The Magic's signing of E'Twaun Moore this summer signaled a desire to add a little more versatility to the roster. Moore had never really played point guard before this year and he was always more of a scorer than a distributor. There were questions about how he could lead the team. With Ish Smith behind him, the Magic had a backstop of sorts.
Moore though is a shooting guard and perhaps some of the plan might have been to groom Moore into a point guard capable of playing alongside Jameer Nelson.
Nelson too came into the league much like Moore, although with much more point guard experience. Nelson played at St. Joseph's next to Delonte West. The two, more or less, split time at point guard and were both capable ball handlers. Nelson though was destined to be more of a point guard thanks to his height. But the lingering criticism of Nelson is that he is not much of a passer.
The acquisition of Beno Udrih and the flexibility Moore provides the Magic changed a lot of that. Really for the first time in Nelson's career, the Magic can use him the same way that St. Joseph's did nearly a decade ago. And Nelson can become more of a scorer.
"It takes the pressure off us," Beno Udrih said following Orlando's win over Philadelphia two weeks ago, the first game the teams used Udrih and Nelson together. "Usually teams deny one guard. It's the point guard that is supposed to get the team in sets.
"When they were denying me, so [Jameer] was playing the point guard. When they were denying him, I was playing the point guard. We can both shoot the ball. We can both cut to the basket, get our teammates open. It worked well today so hopefully we can keep it going."
Yes, Orlando is experimenting with Nelson off the ball with Udrih or Moore as the primary point guard. Late in several games since the trade, Jacque Vaughn has used a lineup that features Jameer Nelson and Beno Udrih together. This enables Nelson to get the ball while still having his dribble alive. That makes him a much more dangerous offensive weapon.
Moore is still learning the point guard position. He was often paired on the floor with another ballhandler — whether it was J.J. Redick or Nelson — to relieve the pressure on him. It had its success for sure and its struggles as you would expect with a young team.
Moore and Nelson have played together in 32 games this season. The Magic are shooting 41.9 percent in the 303 minutes they have been on the floor together and they are scoring 96.9 points per 100 possessions, below the team's average. The duo is -10 when on the floor together.
Insert Beno Udrih instead and the results improve significantly.
"It really did, I think [the three-guard lineup] changed a lot for us on both ends of the floor," Vaughn said after first employing the lineup against Philadelphia. "I thought Beno did a great job of orchestrating a lot of things for us which gave Jameer the opportunity to be off the basketball a little bit and he made some big shots for us."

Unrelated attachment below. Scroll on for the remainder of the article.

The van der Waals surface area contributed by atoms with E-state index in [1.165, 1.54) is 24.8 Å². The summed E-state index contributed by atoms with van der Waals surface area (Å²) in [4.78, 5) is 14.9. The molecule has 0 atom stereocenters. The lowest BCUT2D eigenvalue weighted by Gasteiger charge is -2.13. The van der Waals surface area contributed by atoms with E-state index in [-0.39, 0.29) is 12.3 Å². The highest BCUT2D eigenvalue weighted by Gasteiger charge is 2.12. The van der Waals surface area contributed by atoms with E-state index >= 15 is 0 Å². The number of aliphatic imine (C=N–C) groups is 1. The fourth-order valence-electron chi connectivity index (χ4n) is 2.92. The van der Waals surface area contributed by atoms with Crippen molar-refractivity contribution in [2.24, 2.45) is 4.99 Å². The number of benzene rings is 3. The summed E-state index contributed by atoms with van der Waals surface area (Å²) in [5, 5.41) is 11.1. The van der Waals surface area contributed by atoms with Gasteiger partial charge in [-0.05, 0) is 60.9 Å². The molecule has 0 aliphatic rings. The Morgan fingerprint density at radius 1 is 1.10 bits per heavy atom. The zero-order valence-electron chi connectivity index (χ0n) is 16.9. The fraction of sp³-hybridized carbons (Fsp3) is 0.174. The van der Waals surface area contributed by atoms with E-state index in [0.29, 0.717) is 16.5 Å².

While Nelson and Udrih have appeared together in just four games for 42 minutes, Orlando is posting 116.5 points per 100 possessions and is shooting 51.9 percent. The Magic have an assist rate of a 63.4 percent when they are on the floor together. In the limited minutes they are playing together, this duo has been effective playing off each other.
Granted, the duo struggles defensively, giving up a 111.5 points per 100 possessions.
It is hard to believe the Magic have relied on Udrih so much after acquiring him only three weeks ago. The adjustment has been relatively smooth as Udrih is averaging 7.1 points and 4.9 assists per game with Orlando. He has also posted an impressive 37.6 percent assist rate.
Udrih's ability to distribute the ball has enabled Nelson to spread his wings a bit more offensively.
Nelson is indeed having his best scoring season since his 2009 All Star season, averaging 15.0 points per game. He is also posting a career high 7.5 assists per game and is on pace for his sixth straight season with an assist rate better than 30 percent — posting a 33.3 percent assist rate this season. Despite shooting pretty poorly by his standards — 39.8 percent — Nelson is contributing a lot.
Since Vaughn experimented with this lineup, Nelson has scored at least 20 points in three of the four games and has recorded at least seven assists in each game. Of course, Nelson playing off the ball is a small portion of that pie.
Ensuring that Nelson gets himself going offensively is pretty key for this team right now, however. Nelson is not and probably should not be a primary offensive weapon. However the reality of this team has thrust him into that role on several occasions. His efficiency has thus dropped.
But taking away one of those responsibilities should theoretically help improve his efficiency.
It has helped the Magic to have all their best players on the floor and free up Nelson some to be what he is: a scorer.